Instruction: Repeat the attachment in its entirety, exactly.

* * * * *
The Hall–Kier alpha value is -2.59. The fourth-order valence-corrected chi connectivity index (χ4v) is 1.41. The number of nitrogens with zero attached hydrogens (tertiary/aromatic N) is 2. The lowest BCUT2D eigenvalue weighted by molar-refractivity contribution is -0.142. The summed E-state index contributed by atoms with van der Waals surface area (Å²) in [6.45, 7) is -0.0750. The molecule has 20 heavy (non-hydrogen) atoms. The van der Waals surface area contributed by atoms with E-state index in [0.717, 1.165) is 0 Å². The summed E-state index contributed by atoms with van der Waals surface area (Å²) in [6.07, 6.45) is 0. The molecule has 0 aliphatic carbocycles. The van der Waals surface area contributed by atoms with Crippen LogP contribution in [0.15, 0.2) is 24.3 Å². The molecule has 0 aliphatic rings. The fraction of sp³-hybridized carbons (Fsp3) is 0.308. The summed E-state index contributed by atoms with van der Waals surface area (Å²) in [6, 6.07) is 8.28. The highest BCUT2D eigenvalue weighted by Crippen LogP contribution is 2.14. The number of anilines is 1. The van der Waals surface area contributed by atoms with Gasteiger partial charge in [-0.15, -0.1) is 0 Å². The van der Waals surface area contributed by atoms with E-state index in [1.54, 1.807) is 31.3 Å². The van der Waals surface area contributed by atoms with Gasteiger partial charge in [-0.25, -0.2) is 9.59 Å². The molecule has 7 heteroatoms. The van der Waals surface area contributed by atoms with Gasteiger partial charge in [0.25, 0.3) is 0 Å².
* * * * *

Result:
The Hall–Kier alpha value is -2.59. The fourth-order valence-corrected chi connectivity index (χ4v) is 1.41. The number of nitrogens with zero attached hydrogens (tertiary/aromatic N) is 2. The lowest BCUT2D eigenvalue weighted by molar-refractivity contribution is -0.142. The summed E-state index contributed by atoms with van der Waals surface area (Å²) in [6.45, 7) is -0.0750. The molecule has 20 heavy (non-hydrogen) atoms. The van der Waals surface area contributed by atoms with E-state index in [0.717, 1.165) is 0 Å². The summed E-state index contributed by atoms with van der Waals surface area (Å²) in [6.07, 6.45) is 0. The molecule has 0 aliphatic carbocycles. The van der Waals surface area contributed by atoms with Crippen LogP contribution in [0.15, 0.2) is 24.3 Å². The molecule has 0 aliphatic rings. The fraction of sp³-hybridized carbons (Fsp3) is 0.308. The summed E-state index contributed by atoms with van der Waals surface area (Å²) in [6, 6.07) is 8.28. The highest BCUT2D eigenvalue weighted by Crippen LogP contribution is 2.14. The number of anilines is 1. The van der Waals surface area contributed by atoms with Gasteiger partial charge in [-0.15, -0.1) is 0 Å². The van der Waals surface area contributed by atoms with E-state index in [1.54, 1.807) is 31.3 Å². The van der Waals surface area contributed by atoms with Gasteiger partial charge in [-0.25, -0.2) is 9.59 Å². The molecule has 7 heteroatoms. The van der Waals surface area contributed by atoms with Gasteiger partial charge in [0.25, 0.3) is 0 Å².